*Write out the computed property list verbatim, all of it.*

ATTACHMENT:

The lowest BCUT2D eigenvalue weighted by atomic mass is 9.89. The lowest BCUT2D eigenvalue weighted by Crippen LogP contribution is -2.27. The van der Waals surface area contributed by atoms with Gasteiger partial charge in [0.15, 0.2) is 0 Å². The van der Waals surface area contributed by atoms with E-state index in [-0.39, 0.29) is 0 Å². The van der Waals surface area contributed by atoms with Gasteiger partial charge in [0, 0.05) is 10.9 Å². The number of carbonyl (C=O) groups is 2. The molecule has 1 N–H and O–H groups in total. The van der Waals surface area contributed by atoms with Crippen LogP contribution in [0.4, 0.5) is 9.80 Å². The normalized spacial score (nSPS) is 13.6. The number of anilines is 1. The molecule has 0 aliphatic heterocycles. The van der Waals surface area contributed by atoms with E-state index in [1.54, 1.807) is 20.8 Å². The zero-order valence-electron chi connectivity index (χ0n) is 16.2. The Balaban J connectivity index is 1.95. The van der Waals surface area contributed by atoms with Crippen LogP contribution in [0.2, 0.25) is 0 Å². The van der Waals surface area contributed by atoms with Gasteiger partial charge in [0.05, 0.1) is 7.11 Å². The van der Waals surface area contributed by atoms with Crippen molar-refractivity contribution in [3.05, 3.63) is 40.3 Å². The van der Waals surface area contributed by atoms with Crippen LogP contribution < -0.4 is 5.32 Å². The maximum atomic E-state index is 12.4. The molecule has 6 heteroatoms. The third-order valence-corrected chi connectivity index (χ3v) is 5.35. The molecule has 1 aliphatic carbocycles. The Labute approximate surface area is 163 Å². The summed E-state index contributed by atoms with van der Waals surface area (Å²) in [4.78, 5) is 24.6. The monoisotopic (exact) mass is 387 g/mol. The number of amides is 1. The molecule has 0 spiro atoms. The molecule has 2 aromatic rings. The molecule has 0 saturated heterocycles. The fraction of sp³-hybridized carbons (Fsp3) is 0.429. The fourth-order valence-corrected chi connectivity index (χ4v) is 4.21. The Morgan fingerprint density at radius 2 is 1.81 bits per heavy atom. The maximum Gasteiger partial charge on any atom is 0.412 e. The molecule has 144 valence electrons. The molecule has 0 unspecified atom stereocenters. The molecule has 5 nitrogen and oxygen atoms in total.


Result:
The lowest BCUT2D eigenvalue weighted by atomic mass is 9.89. The lowest BCUT2D eigenvalue weighted by Crippen LogP contribution is -2.27. The van der Waals surface area contributed by atoms with Gasteiger partial charge in [0.15, 0.2) is 0 Å². The van der Waals surface area contributed by atoms with E-state index in [-0.39, 0.29) is 0 Å². The van der Waals surface area contributed by atoms with Gasteiger partial charge in [0, 0.05) is 10.9 Å². The number of carbonyl (C=O) groups is 2. The molecule has 1 N–H and O–H groups in total. The van der Waals surface area contributed by atoms with Crippen LogP contribution in [0.4, 0.5) is 9.80 Å². The normalized spacial score (nSPS) is 13.6. The number of anilines is 1. The molecule has 0 aliphatic heterocycles. The van der Waals surface area contributed by atoms with E-state index in [1.54, 1.807) is 20.8 Å². The zero-order valence-electron chi connectivity index (χ0n) is 16.2. The Balaban J connectivity index is 1.95. The van der Waals surface area contributed by atoms with Crippen LogP contribution in [0.2, 0.25) is 0 Å². The van der Waals surface area contributed by atoms with Gasteiger partial charge in [0.05, 0.1) is 7.11 Å². The van der Waals surface area contributed by atoms with Crippen molar-refractivity contribution in [3.05, 3.63) is 40.3 Å². The van der Waals surface area contributed by atoms with Crippen LogP contribution < -0.4 is 5.32 Å². The maximum atomic E-state index is 12.4. The molecule has 6 heteroatoms. The third-order valence-corrected chi connectivity index (χ3v) is 5.35. The molecule has 1 aliphatic carbocycles. The Labute approximate surface area is 163 Å². The summed E-state index contributed by atoms with van der Waals surface area (Å²) in [4.78, 5) is 24.6. The monoisotopic (exact) mass is 387 g/mol. The number of amides is 1. The molecule has 0 spiro atoms. The molecule has 2 aromatic rings. The molecule has 0 saturated heterocycles. The fraction of sp³-hybridized carbons (Fsp3) is 0.429. The fourth-order valence-corrected chi connectivity index (χ4v) is 4.21. The Morgan fingerprint density at radius 2 is 1.81 bits per heavy atom. The maximum Gasteiger partial charge on any atom is 0.412 e. The molecule has 144 valence electrons. The molecule has 0 unspecified atom stereocenters. The molecule has 5 nitrogen and oxygen atoms in total.